One Penn State student said a great part about being a musician is digging into a piece and finding the meaning in it — a skill he utilized in a recent major competition.
Penn State graduate Daniel Glessner won the Young Artist Competition in the piano category at the Music Teachers National Association's Pennsylvania State Competition.
The competition was held on Oct. 28 at Seton Hill University in Greensburg, Pa.
Steven Smith, Glessner’s private studio professor, said Glessner will be moving on to the divisional competition, which will be held in early January.
“My first thought was just surprise that I had won,” Glessner, Class of 2012, said.
Smith said the performance was “thrilling” and felt that Glessner was deserving of the accomplishment.
Smith said Glessner played an extensive program that included about 30 minutes of memorized music. The program incorporated works by Chopin, Bach, Schubert, Ravel and Liszt.
Smith said he advised Glessner to take part in the competition because it was well-suited for his age group.
“There are a lot of competitions for young professionals, but not a lot for the in-between age,” Smith said.
He said the Penn State community has experience with the competition. Smith said seven Penn State students have won in the past.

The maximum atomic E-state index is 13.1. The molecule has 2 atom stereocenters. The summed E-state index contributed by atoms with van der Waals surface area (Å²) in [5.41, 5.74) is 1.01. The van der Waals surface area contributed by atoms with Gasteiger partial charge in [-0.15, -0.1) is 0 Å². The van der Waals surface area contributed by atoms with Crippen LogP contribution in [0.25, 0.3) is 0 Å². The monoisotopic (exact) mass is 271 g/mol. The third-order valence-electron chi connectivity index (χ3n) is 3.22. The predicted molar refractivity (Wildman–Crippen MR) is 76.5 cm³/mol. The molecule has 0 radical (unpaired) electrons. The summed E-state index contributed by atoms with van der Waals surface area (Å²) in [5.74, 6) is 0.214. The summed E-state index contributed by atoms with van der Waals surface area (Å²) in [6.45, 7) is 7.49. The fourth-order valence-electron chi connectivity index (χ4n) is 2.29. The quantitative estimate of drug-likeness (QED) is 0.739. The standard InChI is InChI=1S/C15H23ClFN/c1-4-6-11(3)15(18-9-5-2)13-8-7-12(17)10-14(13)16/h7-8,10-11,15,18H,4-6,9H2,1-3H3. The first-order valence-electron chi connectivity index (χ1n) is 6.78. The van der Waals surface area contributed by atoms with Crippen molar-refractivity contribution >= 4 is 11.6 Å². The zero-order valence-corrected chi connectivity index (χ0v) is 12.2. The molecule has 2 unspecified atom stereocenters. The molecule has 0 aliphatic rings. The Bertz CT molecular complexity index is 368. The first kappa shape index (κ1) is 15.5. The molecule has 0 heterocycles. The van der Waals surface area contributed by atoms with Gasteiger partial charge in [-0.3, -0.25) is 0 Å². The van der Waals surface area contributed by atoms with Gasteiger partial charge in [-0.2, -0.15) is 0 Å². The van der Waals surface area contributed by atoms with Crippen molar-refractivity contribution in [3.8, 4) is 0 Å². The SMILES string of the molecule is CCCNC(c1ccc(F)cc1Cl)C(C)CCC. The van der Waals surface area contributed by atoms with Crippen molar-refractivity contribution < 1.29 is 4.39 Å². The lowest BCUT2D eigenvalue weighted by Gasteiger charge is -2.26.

Glessner said his career as a pianist began at age 3, when his parents heard him playing “Three Blind Mice” by ear on a toy piano. He began taking formal lessons a few years later.
“I didn’t want them at first, but it didn’t take me long to realize that I really enjoyed it,” Glessner said.
Glessner is currently enrolled in the Professional Performance Certificate program, which is a one-year program, he said.
Lisa Stamm, administrative support assistant for the graduate program of the School of Music, said the program is for performing musicians, and it gives them experience and the ability to have a private study with the teachers while participating in ensembles.
Glessner said he is also currently applying for doctoral programs, but he plans to continue on with both performing and teaching after school.
“I really do enjoy performing, but I also find that teaching and helping people is also quite fulfilling,” he said.
Glessner said he couldn’t imagine himself doing anything else.